Sydney Mitchell shortlisted for two Birmingham Law Society Awards

Sydney Mitchell, leading Midlands’ law firm, has been short-listed for two awards in the Birmingham Law Society Legal Awards for 2014.

The awards nominated are:

  • Sydney Mitchell for Law Firm of the Year (5-15 partner category)
  • Dean Parnell for Partner of the Year

Sydney Mitchell and Dean Parnell Birmingham Law Society Awards

Amanda Holland's picture

Court rejects claim for share when couple break up.

When a couple break up, the division of the assets they own is often problematic, whether they are married or not.

In a recent case, the Court of Appeal was asked to consider the appropriate division of assets when a couple broke up after being together on and off for more than a decade.

Amanda Holland's picture

Cohabitation and the Law - changes afoot.

At the end of October 2013, the Cohabitation Rights Bill 2013 started its progress through Parliament. The Private Member’s Bill aims to give long-term cohabitants rights more akin to those enjoyed by married couples and those in civil partnerships.

At present, a long-term cohabitant has no more legal rights relating to their partner than a person would if they were living with a friend.

Sydney Mitchell raises £5000 for Birmingham Women’s Hospital Charity

Sydney Mitchell LLP raises £10000 for charity

Sydney Mitchell pledged to raise £10,000 in 2013 for its nominated charities; the Maria Watt Foundation and the Birmingham Women’s Hospital Neonatal unit, Tiny Babies Appeal.  The firm chose to raise funds to mark its 250th year in business and to celebrate winning Law Firm of the Year in the 2013 Birmingham Law Society Legal awards.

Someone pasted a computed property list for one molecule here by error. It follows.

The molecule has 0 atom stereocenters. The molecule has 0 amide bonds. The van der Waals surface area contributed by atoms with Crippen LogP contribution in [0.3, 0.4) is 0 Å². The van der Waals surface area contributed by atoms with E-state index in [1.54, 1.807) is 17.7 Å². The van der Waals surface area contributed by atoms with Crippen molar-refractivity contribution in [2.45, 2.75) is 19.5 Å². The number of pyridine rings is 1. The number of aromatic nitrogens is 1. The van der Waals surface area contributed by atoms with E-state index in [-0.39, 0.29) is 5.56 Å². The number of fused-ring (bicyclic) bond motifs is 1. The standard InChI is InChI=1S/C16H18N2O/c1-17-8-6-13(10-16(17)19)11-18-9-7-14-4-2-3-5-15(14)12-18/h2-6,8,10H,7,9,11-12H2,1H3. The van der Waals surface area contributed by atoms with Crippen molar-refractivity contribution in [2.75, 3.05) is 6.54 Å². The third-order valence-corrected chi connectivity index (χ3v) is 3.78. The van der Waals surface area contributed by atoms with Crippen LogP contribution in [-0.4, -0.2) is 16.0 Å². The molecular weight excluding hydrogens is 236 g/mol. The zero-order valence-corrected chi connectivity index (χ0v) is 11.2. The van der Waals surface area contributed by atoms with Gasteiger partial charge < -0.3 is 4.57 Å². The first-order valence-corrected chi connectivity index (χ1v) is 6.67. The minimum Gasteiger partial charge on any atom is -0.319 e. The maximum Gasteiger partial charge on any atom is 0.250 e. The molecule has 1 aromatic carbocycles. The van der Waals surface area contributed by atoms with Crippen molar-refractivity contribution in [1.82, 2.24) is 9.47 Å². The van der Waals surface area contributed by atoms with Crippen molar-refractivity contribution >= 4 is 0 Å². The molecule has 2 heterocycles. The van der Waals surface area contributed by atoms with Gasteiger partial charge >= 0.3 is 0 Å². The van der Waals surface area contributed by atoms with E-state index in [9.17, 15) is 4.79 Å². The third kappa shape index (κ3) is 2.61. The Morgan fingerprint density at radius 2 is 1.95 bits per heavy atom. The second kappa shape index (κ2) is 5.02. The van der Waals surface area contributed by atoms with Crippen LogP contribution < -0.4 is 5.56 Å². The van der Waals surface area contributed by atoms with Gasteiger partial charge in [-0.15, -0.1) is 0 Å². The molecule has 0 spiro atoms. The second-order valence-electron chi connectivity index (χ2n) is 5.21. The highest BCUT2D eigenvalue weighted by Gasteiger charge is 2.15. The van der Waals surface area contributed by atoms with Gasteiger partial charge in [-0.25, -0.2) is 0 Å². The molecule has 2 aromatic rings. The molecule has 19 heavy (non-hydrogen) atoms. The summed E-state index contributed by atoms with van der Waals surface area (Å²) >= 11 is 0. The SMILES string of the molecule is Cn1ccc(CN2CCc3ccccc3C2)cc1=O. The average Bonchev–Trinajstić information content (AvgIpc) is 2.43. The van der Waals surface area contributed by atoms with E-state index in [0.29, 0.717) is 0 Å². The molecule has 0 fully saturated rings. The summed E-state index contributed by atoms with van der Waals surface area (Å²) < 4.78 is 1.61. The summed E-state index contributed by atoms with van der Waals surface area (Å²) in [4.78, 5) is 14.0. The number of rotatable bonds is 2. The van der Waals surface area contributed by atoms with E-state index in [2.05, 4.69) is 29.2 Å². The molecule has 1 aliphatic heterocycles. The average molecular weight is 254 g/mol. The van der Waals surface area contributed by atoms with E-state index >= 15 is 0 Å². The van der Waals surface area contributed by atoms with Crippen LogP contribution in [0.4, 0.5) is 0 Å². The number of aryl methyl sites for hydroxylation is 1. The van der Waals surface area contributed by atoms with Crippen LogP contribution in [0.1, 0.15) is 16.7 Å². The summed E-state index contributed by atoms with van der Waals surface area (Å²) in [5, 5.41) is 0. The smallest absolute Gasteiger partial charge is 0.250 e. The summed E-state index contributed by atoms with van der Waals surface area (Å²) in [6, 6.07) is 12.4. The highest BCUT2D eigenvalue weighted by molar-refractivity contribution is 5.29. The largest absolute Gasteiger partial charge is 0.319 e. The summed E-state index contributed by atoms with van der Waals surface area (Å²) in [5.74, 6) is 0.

Ravinder Sandhu's picture

Joint accounts and mental capacity

If you are concerned about the future mental capacity of a relative or any other person with whom you have a joint bank account, it makes sense to consider setting up the appropriate power(s) of attorney.

The British Bankers’ Association’s guidance for members advises them to freeze all joint accounts if one of the account signatories becomes mentally incapable.

Should this happen, the account will remain frozen until the bank concerned receives a valid power of attorney.

Mauro Vinti's picture

Husband who hid assets faces new settlement.

If you have negotiated a divorce settlement and then find out that your ex-spouse has been less than open when disclosing their personal finances, the court will reopen the matter if there is sufficient evidence to do so.

Leanne Schneider-Rose's picture

Corporate Insolvency and TUPE - Court of appeal gives guidance

In a case which raised new issues on the inter-relationship between insolvency rules and the Transfer of Undertakings (Protection of Employment) Regulations 2006 (TUPE), the Court of Appeal has dismissed the unfair dismissal claims of four employees who lost their jobs at Crystal Palace Football Club as it sank into administration (Crystal Palace FC Limited and Another v Kavanagh and Others).